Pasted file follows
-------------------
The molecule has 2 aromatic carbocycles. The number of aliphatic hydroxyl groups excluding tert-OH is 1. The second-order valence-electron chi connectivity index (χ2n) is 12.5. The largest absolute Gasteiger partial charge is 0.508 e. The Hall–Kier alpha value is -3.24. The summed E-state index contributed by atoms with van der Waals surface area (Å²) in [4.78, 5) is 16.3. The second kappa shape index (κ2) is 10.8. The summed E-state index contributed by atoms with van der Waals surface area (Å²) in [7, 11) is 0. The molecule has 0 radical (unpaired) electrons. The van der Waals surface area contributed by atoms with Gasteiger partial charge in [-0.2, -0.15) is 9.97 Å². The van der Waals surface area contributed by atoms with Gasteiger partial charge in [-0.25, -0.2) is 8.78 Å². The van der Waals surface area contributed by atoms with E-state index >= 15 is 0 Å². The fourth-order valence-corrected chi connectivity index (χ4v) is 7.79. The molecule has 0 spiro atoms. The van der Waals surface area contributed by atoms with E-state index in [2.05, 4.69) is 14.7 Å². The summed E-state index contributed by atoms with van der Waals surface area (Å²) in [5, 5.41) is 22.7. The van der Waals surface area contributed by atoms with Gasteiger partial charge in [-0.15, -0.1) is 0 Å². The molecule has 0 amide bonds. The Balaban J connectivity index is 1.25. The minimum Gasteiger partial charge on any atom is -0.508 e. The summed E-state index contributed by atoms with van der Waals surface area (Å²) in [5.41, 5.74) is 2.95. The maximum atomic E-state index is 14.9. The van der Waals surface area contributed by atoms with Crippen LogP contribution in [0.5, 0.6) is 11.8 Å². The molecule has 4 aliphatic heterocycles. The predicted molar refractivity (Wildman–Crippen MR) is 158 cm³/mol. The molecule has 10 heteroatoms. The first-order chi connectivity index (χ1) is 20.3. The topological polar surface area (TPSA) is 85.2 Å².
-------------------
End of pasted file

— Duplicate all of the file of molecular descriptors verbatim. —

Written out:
The molecule has 2 aromatic carbocycles. The number of aliphatic hydroxyl groups excluding tert-OH is 1. The second-order valence-electron chi connectivity index (χ2n) is 12.5. The largest absolute Gasteiger partial charge is 0.508 e. The Hall–Kier alpha value is -3.24. The summed E-state index contributed by atoms with van der Waals surface area (Å²) in [4.78, 5) is 16.3. The second kappa shape index (κ2) is 10.8. The summed E-state index contributed by atoms with van der Waals surface area (Å²) in [7, 11) is 0. The molecule has 0 radical (unpaired) electrons. The van der Waals surface area contributed by atoms with Gasteiger partial charge in [-0.2, -0.15) is 9.97 Å². The van der Waals surface area contributed by atoms with Gasteiger partial charge in [-0.25, -0.2) is 8.78 Å². The van der Waals surface area contributed by atoms with E-state index >= 15 is 0 Å². The fourth-order valence-corrected chi connectivity index (χ4v) is 7.79. The molecule has 0 spiro atoms. The van der Waals surface area contributed by atoms with E-state index in [2.05, 4.69) is 14.7 Å². The summed E-state index contributed by atoms with van der Waals surface area (Å²) in [5, 5.41) is 22.7. The van der Waals surface area contributed by atoms with Gasteiger partial charge in [-0.15, -0.1) is 0 Å². The molecule has 0 amide bonds. The Balaban J connectivity index is 1.25. The minimum Gasteiger partial charge on any atom is -0.508 e. The summed E-state index contributed by atoms with van der Waals surface area (Å²) in [5.41, 5.74) is 2.95. The maximum atomic E-state index is 14.9. The van der Waals surface area contributed by atoms with Crippen LogP contribution in [0.5, 0.6) is 11.8 Å². The molecule has 4 aliphatic heterocycles. The predicted molar refractivity (Wildman–Crippen MR) is 158 cm³/mol. The molecule has 10 heteroatoms. The first-order chi connectivity index (χ1) is 20.3. The topological polar surface area (TPSA) is 85.2 Å².